With the US presidential elections less than 90 days away, US energy policy – which includes government regulations dealing with climate change – has emerged as one of the core issues. This is not only because the Democratic Party, in seeking to unseat incumbent President Trump, has itself elevated energy and climate change policies to its highest priority. Energy is the lifeblood of the modern economy – the “master resource” that affects the production and use of all other resources – and hence US energy policy will affect the livelihood of all Americans. And as the US has emerged as the world’s leading oil and gas producer over the past decade, the energy and climate policies adopted by the next US administration will also profoundly influence global economic and geopolitical affairs.
The Radical Democrats and The Vacillating Mr. Biden
In the run-up to the Democratic Party presidential primaries and caucuses, nearly everyone of the more than 20 major nominees supported first-term congresswoman Alexandria Ocasio-Cortez’s “Green New Deal” which was her radical grand plan to save the planet from a presumed 12-year deadline to global extinction. On April 8, 2020, former Vice President Joe Biden became the presumptive Democratic nominee after Senator Bernie Sanders, the only other major candidate left, suspended his campaign and endorsed Mr. Biden a few days later. Rather than making the traditional move back to the centre after he secured the nomination, Mr. Biden has continued to move left especially on energy policy.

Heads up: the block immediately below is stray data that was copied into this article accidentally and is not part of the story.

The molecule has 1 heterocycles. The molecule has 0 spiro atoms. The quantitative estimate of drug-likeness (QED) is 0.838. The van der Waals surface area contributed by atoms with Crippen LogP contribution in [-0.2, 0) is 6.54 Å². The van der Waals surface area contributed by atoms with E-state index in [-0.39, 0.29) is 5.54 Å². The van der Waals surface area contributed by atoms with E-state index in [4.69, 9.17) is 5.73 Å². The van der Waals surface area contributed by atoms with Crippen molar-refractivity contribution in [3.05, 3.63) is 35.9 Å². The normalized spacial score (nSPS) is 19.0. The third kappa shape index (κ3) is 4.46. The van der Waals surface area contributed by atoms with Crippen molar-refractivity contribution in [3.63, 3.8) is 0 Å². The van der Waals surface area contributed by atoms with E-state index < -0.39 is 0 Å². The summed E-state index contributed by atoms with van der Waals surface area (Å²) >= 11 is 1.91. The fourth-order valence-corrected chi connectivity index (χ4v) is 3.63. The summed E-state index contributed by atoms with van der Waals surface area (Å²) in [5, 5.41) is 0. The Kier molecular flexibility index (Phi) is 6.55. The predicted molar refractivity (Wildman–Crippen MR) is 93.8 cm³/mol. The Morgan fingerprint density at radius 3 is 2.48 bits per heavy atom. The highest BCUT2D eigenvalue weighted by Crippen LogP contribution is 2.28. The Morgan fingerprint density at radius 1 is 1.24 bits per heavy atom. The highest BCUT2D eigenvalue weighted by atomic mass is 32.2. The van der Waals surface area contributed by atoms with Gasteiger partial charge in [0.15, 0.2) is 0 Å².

In May, it was announced that Rep. Alexandria Ocasio-Cortez will co-chair Joe Biden climate policy council as Biden took steps to “unify” the party with the Bernie Sander’s wing of radical progressives. In June, the Democratic National Committee signalled its shift towards extreme positions on energy and climate issues reflected by the views of Sanders and Cortez. The DNC Council on the Environment and Climate Crisis, stacked with progressive climate activists, pressed Mr. Biden to back “bold and urgent action to address the climate crisis.” The DNC 14-page plan calls for expenditures of up to $16 trillion over the next decade to speed the country away from fossil fuels. It includes getting to “near-zero” emissions by 2040, banning fracking, ending the sale of gasoline and diesel cars by 2030, denying federal permits for new fossil fuel infrastructure projects, ensuring 100% clean renewable energy by 2030 in electricity generation, buildings, and transportation, and re-imposing the ban on US crude oil exports and sharply curtailing exports of natural gas.